Summertime, and the birdin’ is … sort of slow, actually

From: Rex Rowan <>
To: Alachua County birding report

Well, we’re past the solstice. We’ve lost eleven minutes of daylight since June 21st; sunrise this morning was nine minutes later, sunset two minutes earlier. The birds have gotten quieter. I worked in my back yard for a couple of hours yesterday afternoon and during that time I heard only one American Crow and one Fish Crow. I saw a Great Crested Flycatcher, and it made me wonder when I last heard that familiar wheep! They’re usually silent during the latter half of the summer, and then start calling again in August, a few weeks before their departure for Latin American wintering grounds. When was the last time you heard a Northern Cardinal singing?

I did hear a Northern Mockingbird two days ago, imitating the song of an Eastern Phoebe, which it wouldn’t have heard since March.

Speaking of vocalizations, Frank Goodwin recorded a young Carolina Wren practicing its song in his yard on the 21st and posted it to xeno-canto. It’s a curiously random series of phrases, barely recognizable as a Carolina Wren:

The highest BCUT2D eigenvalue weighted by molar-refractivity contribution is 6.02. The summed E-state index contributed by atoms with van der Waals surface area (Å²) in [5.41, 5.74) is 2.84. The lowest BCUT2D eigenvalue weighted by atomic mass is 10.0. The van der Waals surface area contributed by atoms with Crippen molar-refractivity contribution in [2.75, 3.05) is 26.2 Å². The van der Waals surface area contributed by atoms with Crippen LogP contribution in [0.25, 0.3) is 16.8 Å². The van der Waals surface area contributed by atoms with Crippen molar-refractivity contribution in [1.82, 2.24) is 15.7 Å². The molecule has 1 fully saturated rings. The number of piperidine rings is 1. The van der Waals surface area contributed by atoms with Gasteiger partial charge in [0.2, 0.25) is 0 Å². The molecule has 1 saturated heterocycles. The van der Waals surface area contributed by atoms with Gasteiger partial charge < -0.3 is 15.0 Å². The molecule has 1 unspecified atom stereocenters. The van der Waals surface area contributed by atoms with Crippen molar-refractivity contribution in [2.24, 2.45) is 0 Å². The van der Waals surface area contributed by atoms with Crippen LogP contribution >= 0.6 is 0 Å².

The best bird seen in the past couple of weeks was a Shiny Cowbird, the county’s seventh-ever, that Lloyd Davis spotted at Sweetwater Wetlands Park on July 5th. He got a photo:

Equally interesting – perhaps more so – is a singing Painted Bunting reported in eBird by Jessica Burnett on the 11th. Mike Manetz made a general inquiry about this, and learned that Rick Stransky had seen a male in the same location the week before. This would be only the second July record for the species in the county, and its presence in midsummer raises the question of nesting. Painted Buntings have never nested in Alachua County, so this is intriguing. Keep an eye out for a female or a family group if you go out there this weekend.

Early fall migrants continue to show up … slowly. Barbara Shea saw a Greater Yellowlegs at La Chua on the 27th, and it was seen again on the 1st by Lloyd Davis. The fall’s first Spotted Sandpiper was reported at Sweetwater Wetlands Park by Trina Anderson on the 12th. Ben and Sam Ewing have found three Louisiana Waterthrushes in the Loblolly area in the two weeks beginning on the 30th, but the Black-and-white Warbler seen by Adam and Gina Kent at their SE Gainesville home on the 14th was the first since Tina Greenberg found one in her west Gainesville yard in the final days of the June Challenge.

I’m still blogging for the Gainesville Sun, though I didn’t accomplish much on my vacation. Here’s a post on Steven Goodman and Sam Ewing’s victory in Georgia’s Youth Birding Competition:

And here’s an Indigo Snake story: